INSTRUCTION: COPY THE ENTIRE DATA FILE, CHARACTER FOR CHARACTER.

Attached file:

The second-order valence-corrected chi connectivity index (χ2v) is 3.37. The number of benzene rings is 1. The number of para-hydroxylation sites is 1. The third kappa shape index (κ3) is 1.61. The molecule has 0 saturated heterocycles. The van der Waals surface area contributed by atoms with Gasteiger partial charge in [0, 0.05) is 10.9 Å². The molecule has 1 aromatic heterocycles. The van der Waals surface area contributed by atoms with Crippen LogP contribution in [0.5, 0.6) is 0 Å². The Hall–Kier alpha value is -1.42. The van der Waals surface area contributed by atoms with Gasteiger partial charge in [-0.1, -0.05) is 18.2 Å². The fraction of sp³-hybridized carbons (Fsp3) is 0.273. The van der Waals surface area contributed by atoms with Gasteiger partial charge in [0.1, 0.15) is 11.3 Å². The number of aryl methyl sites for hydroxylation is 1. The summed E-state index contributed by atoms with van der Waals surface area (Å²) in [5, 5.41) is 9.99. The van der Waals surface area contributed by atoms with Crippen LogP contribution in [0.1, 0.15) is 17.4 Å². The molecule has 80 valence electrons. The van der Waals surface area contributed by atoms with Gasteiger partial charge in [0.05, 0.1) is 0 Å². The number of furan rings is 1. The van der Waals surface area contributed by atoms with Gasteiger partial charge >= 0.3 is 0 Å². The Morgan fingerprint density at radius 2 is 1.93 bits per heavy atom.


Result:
The second-order valence-corrected chi connectivity index (χ2v) is 3.37. The number of benzene rings is 1. The number of para-hydroxylation sites is 1. The third kappa shape index (κ3) is 1.61. The molecule has 0 saturated heterocycles. The van der Waals surface area contributed by atoms with Gasteiger partial charge in [0, 0.05) is 10.9 Å². The molecule has 1 aromatic heterocycles. The van der Waals surface area contributed by atoms with Crippen LogP contribution in [0.5, 0.6) is 0 Å². The Hall–Kier alpha value is -1.42. The van der Waals surface area contributed by atoms with Gasteiger partial charge in [-0.1, -0.05) is 18.2 Å². The fraction of sp³-hybridized carbons (Fsp3) is 0.273. The van der Waals surface area contributed by atoms with Gasteiger partial charge in [0.1, 0.15) is 11.3 Å². The number of aryl methyl sites for hydroxylation is 1. The summed E-state index contributed by atoms with van der Waals surface area (Å²) in [5, 5.41) is 9.99. The van der Waals surface area contributed by atoms with Crippen LogP contribution in [0.1, 0.15) is 17.4 Å². The molecule has 80 valence electrons. The van der Waals surface area contributed by atoms with Gasteiger partial charge in [0.05, 0.1) is 0 Å². The number of furan rings is 1. The van der Waals surface area contributed by atoms with Gasteiger partial charge >= 0.3 is 0 Å². The Morgan fingerprint density at radius 2 is 1.93 bits per heavy atom.